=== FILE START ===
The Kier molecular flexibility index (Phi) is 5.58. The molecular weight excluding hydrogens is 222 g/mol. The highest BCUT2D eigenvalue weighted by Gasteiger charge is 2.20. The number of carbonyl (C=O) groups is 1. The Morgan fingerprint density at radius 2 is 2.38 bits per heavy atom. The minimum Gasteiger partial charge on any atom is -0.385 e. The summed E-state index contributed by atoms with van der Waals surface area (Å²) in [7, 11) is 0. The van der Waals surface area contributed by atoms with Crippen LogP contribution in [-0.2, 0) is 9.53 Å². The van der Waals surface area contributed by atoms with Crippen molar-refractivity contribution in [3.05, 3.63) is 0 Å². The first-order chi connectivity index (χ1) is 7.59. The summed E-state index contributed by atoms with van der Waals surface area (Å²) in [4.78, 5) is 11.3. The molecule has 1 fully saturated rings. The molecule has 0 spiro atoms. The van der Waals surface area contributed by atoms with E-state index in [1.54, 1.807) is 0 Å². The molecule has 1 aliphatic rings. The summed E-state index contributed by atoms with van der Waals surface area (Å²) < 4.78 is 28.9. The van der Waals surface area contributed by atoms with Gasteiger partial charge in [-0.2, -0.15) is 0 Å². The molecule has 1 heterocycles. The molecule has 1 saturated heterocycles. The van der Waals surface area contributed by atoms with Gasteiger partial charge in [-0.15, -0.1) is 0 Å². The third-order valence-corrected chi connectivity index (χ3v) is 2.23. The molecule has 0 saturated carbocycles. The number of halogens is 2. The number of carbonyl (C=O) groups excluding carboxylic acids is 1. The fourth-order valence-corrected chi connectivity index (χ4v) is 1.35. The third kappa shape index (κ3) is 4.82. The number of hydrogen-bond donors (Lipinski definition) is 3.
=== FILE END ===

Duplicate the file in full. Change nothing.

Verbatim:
The Kier molecular flexibility index (Phi) is 5.58. The molecular weight excluding hydrogens is 222 g/mol. The highest BCUT2D eigenvalue weighted by Gasteiger charge is 2.20. The number of carbonyl (C=O) groups is 1. The Morgan fingerprint density at radius 2 is 2.38 bits per heavy atom. The minimum Gasteiger partial charge on any atom is -0.385 e. The summed E-state index contributed by atoms with van der Waals surface area (Å²) in [7, 11) is 0. The van der Waals surface area contributed by atoms with Crippen LogP contribution in [-0.2, 0) is 9.53 Å². The van der Waals surface area contributed by atoms with Crippen molar-refractivity contribution in [3.05, 3.63) is 0 Å². The first-order chi connectivity index (χ1) is 7.59. The summed E-state index contributed by atoms with van der Waals surface area (Å²) in [4.78, 5) is 11.3. The molecule has 1 fully saturated rings. The molecule has 0 spiro atoms. The van der Waals surface area contributed by atoms with E-state index in [1.54, 1.807) is 0 Å². The molecule has 1 aliphatic rings. The summed E-state index contributed by atoms with van der Waals surface area (Å²) < 4.78 is 28.9. The van der Waals surface area contributed by atoms with Gasteiger partial charge in [-0.2, -0.15) is 0 Å². The molecule has 1 heterocycles. The molecule has 1 saturated heterocycles. The van der Waals surface area contributed by atoms with Gasteiger partial charge in [-0.15, -0.1) is 0 Å². The third-order valence-corrected chi connectivity index (χ3v) is 2.23. The molecule has 0 saturated carbocycles. The number of halogens is 2. The number of carbonyl (C=O) groups excluding carboxylic acids is 1. The fourth-order valence-corrected chi connectivity index (χ4v) is 1.35. The third kappa shape index (κ3) is 4.82. The number of hydrogen-bond donors (Lipinski definition) is 3.